Excel worksheet for HootSuite bulk upload
I had a long list of blog posts that I wanted to post to Twitter. I’m talkin’ more than 140-links-long, so not something I wanted to post and/or schedule individually. I created an Excel worksheet that would help me automate some of the tasks involved in creating a bulk upload CSV for HootSuite. In January, I posted some hard-won tips hoping to help others using the HootSuite bulk scheduler. Today’s post uses some of those lessons and, I hope, provides a few more.
Planning the worksheet
A coworker provided me with a basic Excel spreadsheet listing the post titles (with embedded URLs) and blogger name. To craft the Twitter updates, I decided I needed several elements: topic, post author & blog, post title, and post link. As part of my regular Twitter regiment for this account, I use the event’s hashtag and categorize almost all tweets with a topic notated by brackets. For example, “[Registration] #HPDiscover registration is now open http://www.url.com.” For the purposes of this content, I decided to combine the hashtag and topic by using “[#HPDiscover Coverage]”.
Constructing the worksheet
I decided that I needed a spreadsheet that would allow me to combine several columns into a final tweet that matches the HootSuite bulk upload template. I started with a spreadsheet with the following columns: date, time, topic, author, post title, and URL. But to reach that ultimate goal of matching the HootSuite template (which requires only time stamp, tweet content, and URL), I needed to concatenate some of that content to build the final tweet. I added several more columns: time stamp, final tweet content, and character count. To help me visualize how each element would combine, I color-coded the columns that would build the final tweet to make the final copy/paste simpler. You can see in this screen shot what my columns look like:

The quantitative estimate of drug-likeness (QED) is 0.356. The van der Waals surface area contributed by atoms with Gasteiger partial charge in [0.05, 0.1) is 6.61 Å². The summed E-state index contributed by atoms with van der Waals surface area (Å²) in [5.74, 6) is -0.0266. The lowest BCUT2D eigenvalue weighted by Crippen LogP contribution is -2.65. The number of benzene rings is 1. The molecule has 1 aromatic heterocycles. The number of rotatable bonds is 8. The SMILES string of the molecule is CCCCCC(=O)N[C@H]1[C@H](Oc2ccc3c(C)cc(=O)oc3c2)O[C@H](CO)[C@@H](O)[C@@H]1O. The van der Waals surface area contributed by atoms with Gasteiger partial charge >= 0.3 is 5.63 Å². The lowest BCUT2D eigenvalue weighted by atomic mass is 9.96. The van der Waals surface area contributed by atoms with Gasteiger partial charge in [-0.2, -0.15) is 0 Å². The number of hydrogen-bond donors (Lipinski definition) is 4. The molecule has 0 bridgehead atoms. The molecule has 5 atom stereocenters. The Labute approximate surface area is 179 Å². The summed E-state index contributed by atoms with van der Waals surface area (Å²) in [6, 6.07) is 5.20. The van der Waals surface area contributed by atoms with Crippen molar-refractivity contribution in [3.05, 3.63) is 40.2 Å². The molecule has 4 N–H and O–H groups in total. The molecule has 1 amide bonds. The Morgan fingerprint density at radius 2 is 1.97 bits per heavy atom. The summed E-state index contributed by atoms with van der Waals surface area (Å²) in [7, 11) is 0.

The red columns are the ones that I will keep as the final text for the scheduler upload. Here’s a rundown on each column and its formatting:
- Date: manually entered date following the HootSuite requirement of DD/MM/YYYY.
- Time: manually entered times following the HootSuite requirement of HH:MM (remember to use the 24 hour, or military, time format!).
- Date stamp: combines Date and Time columns into one. The Excel formula I used was:
- Topic: the text I decided to use was [#HPDiscover Coverage].